The concept of "fair consideration" is prevalent in almost every fraudulent conveyance claim. In a way, it's a very simple concept: Let's say you give someone a computer that's worth $1,000, and you only charge them $10 for it. The $10 would not be considered "fair" consideration, since you have only received 1% of the value of the computer.
As you can imagine, most of the time the claim is not as clear, so courts look at two factors to determine whether a party received fair consideration in a transaction:
1. Fair Value: This is the fair salable value of an asset. The lack of fair consideration is very clear when property is transferred and no one pays for it (or pays very little compared to the value of the property).
2. Good Faith: This goes to the intentions of all parties in the transaction. Good faith becomes a major issue when a corporate debtor transfers assets to individuals or entities whom the court recognizes as "insiders."
An insider is someone who has control or influence over a transaction, even though the transaction may otherwise be fair and in good faith. When an insider is involved in a transaction with a corporate debtor, the transaction lacks good faith as a matter of law, and therefore cannot be for fair consideration. Insiders typically include the owners, officers, board members, family members of the owners, or affiliated companies of the corporate debtor, although courts can find other classes of people to be insiders.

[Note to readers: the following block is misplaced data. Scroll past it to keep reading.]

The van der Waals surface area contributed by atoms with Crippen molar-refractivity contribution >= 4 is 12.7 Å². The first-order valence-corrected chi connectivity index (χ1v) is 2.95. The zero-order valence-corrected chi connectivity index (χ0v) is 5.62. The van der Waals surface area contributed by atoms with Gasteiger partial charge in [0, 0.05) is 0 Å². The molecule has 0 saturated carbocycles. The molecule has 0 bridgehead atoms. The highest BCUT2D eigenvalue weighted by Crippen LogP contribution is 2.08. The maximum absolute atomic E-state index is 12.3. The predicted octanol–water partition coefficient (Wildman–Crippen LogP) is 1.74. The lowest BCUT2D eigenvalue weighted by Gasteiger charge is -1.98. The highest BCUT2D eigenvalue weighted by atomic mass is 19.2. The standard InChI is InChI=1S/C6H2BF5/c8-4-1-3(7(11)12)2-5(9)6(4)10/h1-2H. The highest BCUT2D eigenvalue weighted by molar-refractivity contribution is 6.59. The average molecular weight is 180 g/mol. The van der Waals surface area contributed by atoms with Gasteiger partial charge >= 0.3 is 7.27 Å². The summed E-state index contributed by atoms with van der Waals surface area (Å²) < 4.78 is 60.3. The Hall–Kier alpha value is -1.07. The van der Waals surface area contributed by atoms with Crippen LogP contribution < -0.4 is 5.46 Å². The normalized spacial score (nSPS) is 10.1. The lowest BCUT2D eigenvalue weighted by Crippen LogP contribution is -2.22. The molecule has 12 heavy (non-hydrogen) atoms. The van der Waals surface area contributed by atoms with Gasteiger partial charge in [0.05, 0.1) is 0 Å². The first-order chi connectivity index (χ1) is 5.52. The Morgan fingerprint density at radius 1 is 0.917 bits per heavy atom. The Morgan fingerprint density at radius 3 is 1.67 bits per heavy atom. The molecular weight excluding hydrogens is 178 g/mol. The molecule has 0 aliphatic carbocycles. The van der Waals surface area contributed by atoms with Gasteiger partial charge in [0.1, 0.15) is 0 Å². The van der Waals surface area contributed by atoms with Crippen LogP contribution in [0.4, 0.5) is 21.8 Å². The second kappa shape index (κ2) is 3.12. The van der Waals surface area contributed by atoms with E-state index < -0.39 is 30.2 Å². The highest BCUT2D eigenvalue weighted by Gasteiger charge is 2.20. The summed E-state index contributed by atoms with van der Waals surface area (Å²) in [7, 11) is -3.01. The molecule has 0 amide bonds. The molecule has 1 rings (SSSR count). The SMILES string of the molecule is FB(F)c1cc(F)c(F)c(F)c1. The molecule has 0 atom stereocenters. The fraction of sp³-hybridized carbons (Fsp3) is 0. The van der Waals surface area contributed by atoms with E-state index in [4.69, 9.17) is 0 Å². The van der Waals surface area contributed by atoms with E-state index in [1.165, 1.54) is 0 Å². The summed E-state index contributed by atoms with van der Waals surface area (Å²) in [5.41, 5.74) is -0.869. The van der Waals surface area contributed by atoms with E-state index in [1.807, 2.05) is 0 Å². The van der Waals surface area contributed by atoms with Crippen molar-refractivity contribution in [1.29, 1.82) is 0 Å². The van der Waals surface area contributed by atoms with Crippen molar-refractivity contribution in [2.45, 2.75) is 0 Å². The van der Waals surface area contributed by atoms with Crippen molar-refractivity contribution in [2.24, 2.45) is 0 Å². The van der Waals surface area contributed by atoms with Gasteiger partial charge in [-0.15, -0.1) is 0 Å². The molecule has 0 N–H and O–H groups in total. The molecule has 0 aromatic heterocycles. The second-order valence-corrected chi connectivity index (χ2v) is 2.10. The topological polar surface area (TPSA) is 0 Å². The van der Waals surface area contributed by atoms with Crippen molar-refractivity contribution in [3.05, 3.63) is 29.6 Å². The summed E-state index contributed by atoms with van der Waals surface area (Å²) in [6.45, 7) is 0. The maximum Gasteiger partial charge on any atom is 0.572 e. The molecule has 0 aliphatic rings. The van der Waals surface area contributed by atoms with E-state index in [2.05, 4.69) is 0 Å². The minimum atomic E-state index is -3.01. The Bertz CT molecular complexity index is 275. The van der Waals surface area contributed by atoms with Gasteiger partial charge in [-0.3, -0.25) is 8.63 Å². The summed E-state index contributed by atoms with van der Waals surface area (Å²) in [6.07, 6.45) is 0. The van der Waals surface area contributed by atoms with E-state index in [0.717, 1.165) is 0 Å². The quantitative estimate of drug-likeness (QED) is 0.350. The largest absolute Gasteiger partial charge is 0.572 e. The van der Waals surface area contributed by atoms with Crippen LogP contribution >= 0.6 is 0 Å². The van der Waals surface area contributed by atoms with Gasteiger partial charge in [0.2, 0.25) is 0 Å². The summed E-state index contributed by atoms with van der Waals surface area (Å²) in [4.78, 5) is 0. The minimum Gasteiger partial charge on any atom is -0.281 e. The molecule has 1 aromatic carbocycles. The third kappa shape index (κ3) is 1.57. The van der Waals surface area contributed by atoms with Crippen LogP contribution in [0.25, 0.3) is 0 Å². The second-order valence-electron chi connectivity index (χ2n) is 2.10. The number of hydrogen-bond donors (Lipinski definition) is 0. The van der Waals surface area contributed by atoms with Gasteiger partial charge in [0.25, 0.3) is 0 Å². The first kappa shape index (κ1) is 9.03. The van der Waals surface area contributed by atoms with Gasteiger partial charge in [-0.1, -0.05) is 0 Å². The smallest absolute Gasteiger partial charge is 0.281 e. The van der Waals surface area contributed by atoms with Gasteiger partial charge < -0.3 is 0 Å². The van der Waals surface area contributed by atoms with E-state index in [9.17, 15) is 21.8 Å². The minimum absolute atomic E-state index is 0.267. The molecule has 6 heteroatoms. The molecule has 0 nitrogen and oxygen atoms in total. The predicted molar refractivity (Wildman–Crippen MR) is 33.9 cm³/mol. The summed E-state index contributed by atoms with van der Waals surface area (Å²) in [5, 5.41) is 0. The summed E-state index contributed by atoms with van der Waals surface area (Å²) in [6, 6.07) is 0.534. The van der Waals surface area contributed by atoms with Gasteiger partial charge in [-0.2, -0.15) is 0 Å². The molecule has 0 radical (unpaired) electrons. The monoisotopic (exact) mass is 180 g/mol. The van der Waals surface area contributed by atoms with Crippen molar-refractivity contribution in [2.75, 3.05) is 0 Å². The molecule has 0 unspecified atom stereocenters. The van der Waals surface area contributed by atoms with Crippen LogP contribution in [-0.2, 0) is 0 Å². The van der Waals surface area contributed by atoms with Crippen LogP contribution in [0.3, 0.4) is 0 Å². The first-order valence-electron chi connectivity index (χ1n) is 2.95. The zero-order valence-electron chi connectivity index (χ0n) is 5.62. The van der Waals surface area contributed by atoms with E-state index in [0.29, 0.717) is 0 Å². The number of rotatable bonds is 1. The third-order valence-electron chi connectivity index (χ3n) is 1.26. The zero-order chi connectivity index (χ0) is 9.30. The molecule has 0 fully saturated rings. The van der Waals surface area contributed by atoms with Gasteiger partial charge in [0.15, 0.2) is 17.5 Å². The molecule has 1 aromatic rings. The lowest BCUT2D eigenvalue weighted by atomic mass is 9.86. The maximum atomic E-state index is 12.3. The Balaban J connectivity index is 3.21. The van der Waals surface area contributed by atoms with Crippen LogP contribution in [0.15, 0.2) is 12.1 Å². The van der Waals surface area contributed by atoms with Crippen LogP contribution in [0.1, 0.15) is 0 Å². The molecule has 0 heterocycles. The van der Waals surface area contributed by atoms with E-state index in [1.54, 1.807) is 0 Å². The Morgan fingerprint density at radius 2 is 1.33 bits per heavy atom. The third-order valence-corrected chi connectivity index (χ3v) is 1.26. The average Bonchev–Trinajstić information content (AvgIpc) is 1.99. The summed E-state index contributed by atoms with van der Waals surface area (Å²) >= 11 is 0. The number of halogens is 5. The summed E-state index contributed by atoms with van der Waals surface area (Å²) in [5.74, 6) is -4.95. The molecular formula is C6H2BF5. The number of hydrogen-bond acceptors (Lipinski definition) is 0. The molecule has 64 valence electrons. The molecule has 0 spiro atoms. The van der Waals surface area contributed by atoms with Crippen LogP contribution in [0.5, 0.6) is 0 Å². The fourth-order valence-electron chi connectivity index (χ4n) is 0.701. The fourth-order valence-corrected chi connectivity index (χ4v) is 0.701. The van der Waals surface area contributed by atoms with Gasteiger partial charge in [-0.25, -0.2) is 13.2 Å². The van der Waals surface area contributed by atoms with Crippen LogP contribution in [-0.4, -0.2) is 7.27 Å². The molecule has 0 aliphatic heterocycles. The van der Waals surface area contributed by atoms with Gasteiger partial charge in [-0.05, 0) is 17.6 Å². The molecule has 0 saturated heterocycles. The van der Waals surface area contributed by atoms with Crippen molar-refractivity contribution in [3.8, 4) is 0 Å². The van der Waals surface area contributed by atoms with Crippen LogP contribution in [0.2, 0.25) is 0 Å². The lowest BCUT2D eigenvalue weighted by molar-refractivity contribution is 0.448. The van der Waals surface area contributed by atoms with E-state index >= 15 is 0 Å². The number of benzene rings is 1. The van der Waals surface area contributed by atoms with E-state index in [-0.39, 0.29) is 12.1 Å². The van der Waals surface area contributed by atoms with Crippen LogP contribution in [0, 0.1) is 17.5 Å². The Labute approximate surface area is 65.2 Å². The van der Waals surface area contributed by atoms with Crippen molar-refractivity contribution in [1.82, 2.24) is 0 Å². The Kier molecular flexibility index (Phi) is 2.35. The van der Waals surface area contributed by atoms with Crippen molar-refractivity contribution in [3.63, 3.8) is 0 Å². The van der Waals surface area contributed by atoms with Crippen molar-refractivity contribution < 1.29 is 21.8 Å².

The easy way to consider insiders and fair consideration is this: debtors cannot prefer themselves, or the individuals close to them, over others. If they do, a creditor will likely have a straightforward claim for fraudulent conveyance against the corporation and its insiders for any assets transferred by the corporation.
Corporations in the midst of litigation can inadvertently commit fraudulent conveyance while running their businesses as usual. For example, they may repay loans to shareholders, or transfer money to an affiliated company in need of cash. Transactions that previously would be considered in the 'ordinary course of business' now could expose affiliated entities, shareholders, or other insiders to liability. We explore inadvertent fraudulent conveyances in more detail in the next article.
Ultimately, debtors must be aware that when they engage in transactions with insiders, courts can closely scrutinize those transactions and hold non-debtors liable for fraudulent conveyances. Even though the transaction may seem fair to the debtor, a creditor can often attack insider transactions as a way to collect the debt.
Please leave any questions in the comment section. To learn more about how Katz Melinger can help you, contact us today.
Adam J. Sackowitz
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